Self-Acceptance and Successful Relationships

  • Michael S. Broder


Albert Ellis most simply defined unconditional self-acceptance (USA) as “accepting yourself as a person regardless of whether or not you perform well or others approve of you.” Ellis had a similar view of “unconditional other acceptance” (UOA), which he defined as the accepting of someone else without preconditions such as how they behaved, or how they view or treat you (Ellis, 1994). In Ellis’s view, it is their behavior, of course, that is subject to rational evaluation and non-acceptance. With respect to relationships, Ellis, with his trademark consistency, proposed that the quality of most serious marital difficulties is the irrational belief of each partner (Ellis, 1986). Thus, according to Ellis, the main ingredient of a successful relationship would be two logical thinking partners, who accept themselves and each other unconditionally. I believe that is certainly a good start. However, the mission of this chapter is to expand that premise a bit farther and define the challenges partners face according to their levels of maturity.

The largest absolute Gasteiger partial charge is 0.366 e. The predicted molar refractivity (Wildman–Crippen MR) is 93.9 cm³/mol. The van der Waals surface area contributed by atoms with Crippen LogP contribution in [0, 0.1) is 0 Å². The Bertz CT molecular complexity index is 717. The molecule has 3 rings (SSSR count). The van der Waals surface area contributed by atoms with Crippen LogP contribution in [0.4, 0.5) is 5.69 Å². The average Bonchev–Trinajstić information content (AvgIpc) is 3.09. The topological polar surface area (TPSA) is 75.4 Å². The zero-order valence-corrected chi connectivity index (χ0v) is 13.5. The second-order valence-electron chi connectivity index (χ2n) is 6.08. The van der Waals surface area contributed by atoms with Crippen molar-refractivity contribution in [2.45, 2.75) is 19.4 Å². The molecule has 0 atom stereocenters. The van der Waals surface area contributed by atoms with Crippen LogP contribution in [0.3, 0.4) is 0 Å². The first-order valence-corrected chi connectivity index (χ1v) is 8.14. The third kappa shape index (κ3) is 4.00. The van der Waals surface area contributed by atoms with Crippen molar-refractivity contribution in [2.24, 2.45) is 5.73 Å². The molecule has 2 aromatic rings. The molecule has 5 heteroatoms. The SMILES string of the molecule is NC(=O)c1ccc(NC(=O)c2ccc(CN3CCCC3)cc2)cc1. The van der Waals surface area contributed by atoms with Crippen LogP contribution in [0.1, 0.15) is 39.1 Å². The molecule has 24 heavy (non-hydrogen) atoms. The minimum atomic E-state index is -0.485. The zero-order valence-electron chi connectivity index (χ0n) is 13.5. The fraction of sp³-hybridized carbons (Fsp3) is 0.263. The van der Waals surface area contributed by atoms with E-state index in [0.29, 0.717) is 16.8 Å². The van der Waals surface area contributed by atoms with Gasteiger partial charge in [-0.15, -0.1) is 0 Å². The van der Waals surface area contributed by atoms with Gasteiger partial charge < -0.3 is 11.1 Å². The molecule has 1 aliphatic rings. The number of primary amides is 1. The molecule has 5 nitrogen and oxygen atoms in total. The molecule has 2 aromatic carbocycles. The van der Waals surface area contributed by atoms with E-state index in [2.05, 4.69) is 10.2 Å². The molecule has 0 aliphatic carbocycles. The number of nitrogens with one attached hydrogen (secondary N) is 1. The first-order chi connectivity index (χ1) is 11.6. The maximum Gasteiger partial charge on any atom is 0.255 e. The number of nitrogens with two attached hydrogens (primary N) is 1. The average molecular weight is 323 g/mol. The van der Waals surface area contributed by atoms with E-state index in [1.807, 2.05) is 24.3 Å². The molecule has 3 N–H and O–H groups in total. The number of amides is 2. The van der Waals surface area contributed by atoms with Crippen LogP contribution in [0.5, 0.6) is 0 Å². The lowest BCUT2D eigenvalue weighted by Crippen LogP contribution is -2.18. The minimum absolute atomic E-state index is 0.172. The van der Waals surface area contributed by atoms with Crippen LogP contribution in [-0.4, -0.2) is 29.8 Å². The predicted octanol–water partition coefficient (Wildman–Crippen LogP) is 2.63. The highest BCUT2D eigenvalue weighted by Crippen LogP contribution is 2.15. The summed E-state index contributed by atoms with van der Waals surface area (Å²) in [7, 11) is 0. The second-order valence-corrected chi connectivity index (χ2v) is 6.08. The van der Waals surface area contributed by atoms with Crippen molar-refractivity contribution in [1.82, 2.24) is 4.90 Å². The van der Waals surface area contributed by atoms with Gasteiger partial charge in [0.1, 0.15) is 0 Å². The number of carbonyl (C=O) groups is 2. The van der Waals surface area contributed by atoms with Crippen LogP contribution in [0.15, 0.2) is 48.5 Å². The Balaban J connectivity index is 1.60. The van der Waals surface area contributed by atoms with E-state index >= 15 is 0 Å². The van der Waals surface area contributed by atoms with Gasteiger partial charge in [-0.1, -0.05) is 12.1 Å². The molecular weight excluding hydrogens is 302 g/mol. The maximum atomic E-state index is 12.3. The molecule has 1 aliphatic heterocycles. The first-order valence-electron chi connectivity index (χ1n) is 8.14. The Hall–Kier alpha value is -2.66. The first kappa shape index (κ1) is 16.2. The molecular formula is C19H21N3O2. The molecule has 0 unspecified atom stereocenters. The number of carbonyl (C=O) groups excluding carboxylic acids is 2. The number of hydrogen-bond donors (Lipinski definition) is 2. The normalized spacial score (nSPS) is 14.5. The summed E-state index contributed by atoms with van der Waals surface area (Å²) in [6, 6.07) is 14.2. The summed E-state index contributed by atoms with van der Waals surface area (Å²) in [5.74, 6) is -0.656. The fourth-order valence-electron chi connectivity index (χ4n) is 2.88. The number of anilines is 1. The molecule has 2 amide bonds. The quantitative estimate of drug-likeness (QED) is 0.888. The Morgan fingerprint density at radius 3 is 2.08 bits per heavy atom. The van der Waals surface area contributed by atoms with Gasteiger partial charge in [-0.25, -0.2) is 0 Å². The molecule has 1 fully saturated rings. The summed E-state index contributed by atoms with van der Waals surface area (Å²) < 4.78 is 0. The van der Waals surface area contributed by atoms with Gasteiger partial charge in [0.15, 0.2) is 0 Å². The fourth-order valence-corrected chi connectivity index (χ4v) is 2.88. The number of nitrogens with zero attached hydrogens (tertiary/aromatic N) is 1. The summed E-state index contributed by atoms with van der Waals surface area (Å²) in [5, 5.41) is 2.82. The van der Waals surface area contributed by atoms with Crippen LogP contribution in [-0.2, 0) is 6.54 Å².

Unconditional self-acceptance Albert Ellis Acceptance of others REBT CBT Bernard Dryden Irrational Self-rating Self-acceptance and development Self-acceptance—beliefs of partners 


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Copyright information

© Springer Science+Business Media, LLC 2013

Authors and Affiliations

  1. 1.International Institute for the Advanced Studies of Psychotherapy and Applied Mental HealthMedia Psychology AssociatesPhiladelphiaUSA

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